Skip to page content
USDA Forest Service
  
Treesearch

Research & Development Treesearch

 
Treesearch Home
About Treesearch
Contact Us
Research & Development
Forest Products Lab
International Institute of Tropical Forestry
Northern
Pacific Northwest
Pacific Southwest
Rocky Mountain
Southern Research Station
Help
 

Science.gov - We Participate


USA.gov  Government Made Easy


Global Forest Information Service

US Forest Service
P.O. Box 96090
Washington, D.C.
20090-6090

(202) 205-8333

You are here: Home / Search / Publication Information
Bookmark and Share

Publication Information

View PDF (160 KB bytes)

Title: Nest trees of northern flying squirrels in the Sierra Nevada

Author: Meyer, Marc D.; Kelt, Douglas A.; North, Malcolm P.;

Date: 2005

Source: Journal of Mammalogy, Vol. 86(2): 275-280

Publication Series: Miscellaneous Publication

Description: We examined the nest-tree preferences of northern flying squirrels (Glaucomys sabrinus) in an old-growth, mixed-conifer and red fir (Abies magnifica) forest of the southern Sierra Nevada of California. We tracked 27 individuals to 122 nest trees during 3 summers. Flying squirrels selected nest trees that were larger in diameter and taller than either random trees or large (>50-cm diameter at breast height) nearest-neighbor trees. Snags were used more often than live trees relative to their availability. Nest trees were usually close to riparian habitat; 86% of nest trees were <150 m from a perennial creek. Flying squirrels selected red fir and avoided incense cedar (Calocedrus decurrens). Mean distances between nest trees and size of core-nest areas were greater for males than for females. No detectable relationship was found between size of core-nest area and distance to a perennial creek. These results suggest that flying squirrels of the Sierra Nevada may require large trees and snags within 150 m of perennial creeks for their critical habitat needs.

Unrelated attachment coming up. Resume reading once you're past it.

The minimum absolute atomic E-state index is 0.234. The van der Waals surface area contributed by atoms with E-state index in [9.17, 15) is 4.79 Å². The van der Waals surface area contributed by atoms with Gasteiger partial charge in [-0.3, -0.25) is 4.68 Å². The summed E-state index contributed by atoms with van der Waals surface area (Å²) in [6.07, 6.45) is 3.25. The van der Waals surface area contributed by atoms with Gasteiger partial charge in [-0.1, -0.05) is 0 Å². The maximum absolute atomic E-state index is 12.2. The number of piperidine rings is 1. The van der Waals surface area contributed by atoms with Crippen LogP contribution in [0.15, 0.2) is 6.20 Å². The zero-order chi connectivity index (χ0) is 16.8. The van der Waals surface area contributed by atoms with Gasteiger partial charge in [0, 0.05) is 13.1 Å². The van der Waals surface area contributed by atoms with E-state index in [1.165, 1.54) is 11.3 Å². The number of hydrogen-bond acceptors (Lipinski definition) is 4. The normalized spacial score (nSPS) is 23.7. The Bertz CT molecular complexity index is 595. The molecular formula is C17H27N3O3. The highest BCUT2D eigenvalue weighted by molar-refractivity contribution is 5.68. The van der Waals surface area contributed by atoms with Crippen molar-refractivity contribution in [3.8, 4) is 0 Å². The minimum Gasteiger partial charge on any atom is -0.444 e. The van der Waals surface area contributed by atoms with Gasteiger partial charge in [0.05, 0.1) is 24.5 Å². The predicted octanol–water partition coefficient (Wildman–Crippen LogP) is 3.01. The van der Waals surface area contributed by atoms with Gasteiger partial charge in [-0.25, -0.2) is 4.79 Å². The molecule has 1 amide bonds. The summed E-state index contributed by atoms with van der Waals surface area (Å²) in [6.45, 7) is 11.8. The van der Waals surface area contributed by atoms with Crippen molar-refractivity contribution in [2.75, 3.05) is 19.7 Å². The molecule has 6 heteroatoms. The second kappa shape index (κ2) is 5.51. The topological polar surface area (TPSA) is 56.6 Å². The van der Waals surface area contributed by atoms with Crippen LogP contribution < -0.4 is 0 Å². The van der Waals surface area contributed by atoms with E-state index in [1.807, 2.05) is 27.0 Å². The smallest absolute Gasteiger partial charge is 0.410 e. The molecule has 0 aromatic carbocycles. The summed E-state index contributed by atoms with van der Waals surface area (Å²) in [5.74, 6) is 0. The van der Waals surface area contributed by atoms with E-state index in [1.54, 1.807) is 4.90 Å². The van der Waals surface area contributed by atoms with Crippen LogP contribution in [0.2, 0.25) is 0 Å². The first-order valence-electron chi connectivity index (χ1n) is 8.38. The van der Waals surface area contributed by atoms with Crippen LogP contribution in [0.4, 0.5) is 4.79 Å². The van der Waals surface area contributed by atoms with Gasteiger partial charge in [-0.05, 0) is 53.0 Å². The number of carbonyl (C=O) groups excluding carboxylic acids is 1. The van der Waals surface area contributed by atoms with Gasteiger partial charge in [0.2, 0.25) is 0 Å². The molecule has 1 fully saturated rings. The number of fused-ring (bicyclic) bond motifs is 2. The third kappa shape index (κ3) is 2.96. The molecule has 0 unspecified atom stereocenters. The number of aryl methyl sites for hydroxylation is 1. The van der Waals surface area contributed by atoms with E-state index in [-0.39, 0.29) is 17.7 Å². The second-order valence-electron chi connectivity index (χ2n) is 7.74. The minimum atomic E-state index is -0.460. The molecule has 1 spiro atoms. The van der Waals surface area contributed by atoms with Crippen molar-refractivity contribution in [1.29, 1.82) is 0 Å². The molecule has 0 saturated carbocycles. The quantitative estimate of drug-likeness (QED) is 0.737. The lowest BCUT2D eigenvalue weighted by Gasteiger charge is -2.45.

Keywords: Glaucomys sabrinus, nest trees, radiotelemetry, riparian habitat, Sierra Nevada, snags

Publication Notes:

  • We recommend that you also print this page and attach it to the printout of the article, to retain the full citation information.
  • This article was written and prepared by U.S. Government employees on official time, and is therefore in the public domain.

XML: View XML

Citation:


Meyer, Marc D.; Kelt, Douglas A.; North, Malcolm P. 2005. Nest trees of northern flying squirrels in the Sierra Nevada. Journal of Mammalogy, Vol. 86(2): 275-280

 


 [ Get Acrobat ]  Get the latest version of the Adobe Acrobat reader or Acrobat Reader for Windows with Search and Accessibility

USDA logo which links to the department's national site. Forest Service logo which links to the agency's national site.